Albany High boys basketball coach Archie Chatmon said Wednesday the GHSA was not to blame for the jersey-flap during last weekend's GHSA Class AA Elite 8 game against Vidalia in Savannah, but rather on error on his part for not packing both the home and away jerseys for a neutral-site game as he's done for years.
ALBANY — Archie Chatmon said it was all his fault his Albany High Indians had to wear their warm-ups during their 63-49 loss to Vidalia in the Class AA Elite 8 last Saturday night in Savannah.
Chatmon is taking the blame for a strange ruling by the GHSA, which made Albany High wear colored tops in the game against Vidalia at Savannah State, because Vidalia was the designated home team.
Chatmon brought Albany’s home uniforms (white uniforms) to the game, and Albany High was not only told to wear colored tops because Vidalia was wearing white, but was also charged with a technical foul at the beginning of the game. Vidalia opened the game with two free throws and the ball.
Chatmon said Wednesday, however, not to blame the GHSA, but to blame him.
“I had planned to take both sets of uniforms,’’ Chatmon said. “And on Friday night we packed the white uniforms. I intended to pack the road uniforms on Saturday morning, and it just slipped my mind, so when the got there (to Savannah State) we had only one set of uniforms.
“We weren’t the victims. It was all my fault. I should have brought two sets of uniforms. I’ve been doing this a long time, and I always bring two sets of uniforms when we go on the road (for a neutral-site game in the playoffs).’’
Chatmon arrived at Albany High about 7:20 a.m. on Friday to make the 250-mile trip to Savannah for the 8:30 p.m. tipoff against Vidalia, but he said when he got to the school he started getting food ready for the trip and getting his team ready to board the bus, and got so wrapped up in his preparation he simply forgot the other uniforms.
“The uniforms slipped my mind,’’ he said.
The strange part of the entire fiasco is that for some inexplicable reason the GHSA denotes the team at the bottom of the bracket as the home team in games played at a neutral site. The GHSA clearly states on its website, ghsa.net, that the first two rounds of the state tournament, which are played at home courts, the home team is the team in the top of the bracket.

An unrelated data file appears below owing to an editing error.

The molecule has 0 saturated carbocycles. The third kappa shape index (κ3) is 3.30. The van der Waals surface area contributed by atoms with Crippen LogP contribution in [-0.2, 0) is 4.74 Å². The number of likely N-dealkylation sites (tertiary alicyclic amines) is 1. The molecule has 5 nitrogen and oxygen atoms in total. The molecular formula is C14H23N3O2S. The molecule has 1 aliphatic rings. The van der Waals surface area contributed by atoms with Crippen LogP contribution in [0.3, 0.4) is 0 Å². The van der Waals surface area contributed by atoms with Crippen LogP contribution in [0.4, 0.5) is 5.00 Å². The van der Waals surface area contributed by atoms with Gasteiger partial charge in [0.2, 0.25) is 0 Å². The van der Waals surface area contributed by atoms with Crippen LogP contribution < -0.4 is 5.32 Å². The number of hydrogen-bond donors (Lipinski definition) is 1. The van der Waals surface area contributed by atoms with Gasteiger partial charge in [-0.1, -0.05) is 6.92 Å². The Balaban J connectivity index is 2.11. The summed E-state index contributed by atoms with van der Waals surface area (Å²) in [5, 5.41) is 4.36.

Albany High was at the top of the bracket, and had the GHSA kept the same format throughout the tournament, the Indians would have been the home team. But the bracket gets flipped once teams reach a neutral court.
“I should have read the white book, the GHSA constitution and bylaws,’’ Chatmon said. “And I would have known we were the visiting team. Any time we get in that situation we should consult that book. We were at the top of the bracket and at home during the first two rounds, but once we went to a neutral site, the team at the bottom of the bracket is the home team.’’
Chatmon said he wasn’t upset with the GHSA and commended the officials who ran the quarterfinal round at Savannah State.
“I was pleased at the way the (GHSA) handled it. Everybody there handled it real well,’’ Chatmon said.
Chatmon said the technical foul at the beginning of the game didn’t have an effect on the outcome, but wearing the sleeved — and heavier — warm-up tops definitely had an effect.
“Those are so heavy, and the more you sweat the heavier they get,’’ Chatmon said. “I don’t think the technical foul hurt us, but playing in those jerseys did hurt us. Shooters can be off because of the slightest thing. You could see at the beginning of the game when (leading scorer) Tim (Pierce) missed three gimmes he would have never missed. He had to adjust to shooting in that shirt.’’
Albany High did have another option. Once Chatmon found out his team had to wear a non-white uniform, he started calling coaches in Savannah, and through a network of calls Jenkins High School’s coach told Chatmon his team could wear Jenkins’ road jerseys, which are black and say “Jenkins” on them.
Chatmon’s players, however, didn’t want to wear another team’s colors in the state quarterfinals, and asked Chatmon if they could wear their warm-up tops, which are Albany’s colors — green and orange.
Still, Chatmon’s team, which traveled the width of the state, arrived at Savannah State at 7 p.m. for the 8:30 tipoff. The three previous games ran long and Albany High and Vidalia didn’t tip off until 10 p.m., which would have given Vidalia plenty of time to call someone at the school — which sits just 90 miles from Savannah — and had them bring Vidalia’s road jerseys to the game.
Chatmon said no one at the GHSA thought of that idea, and it wasn’t his place to suggest it.
“We did ask if Vidalia brought two sets of uniforms,’’ Chatmon said. “And their coach said no he didn’t.’’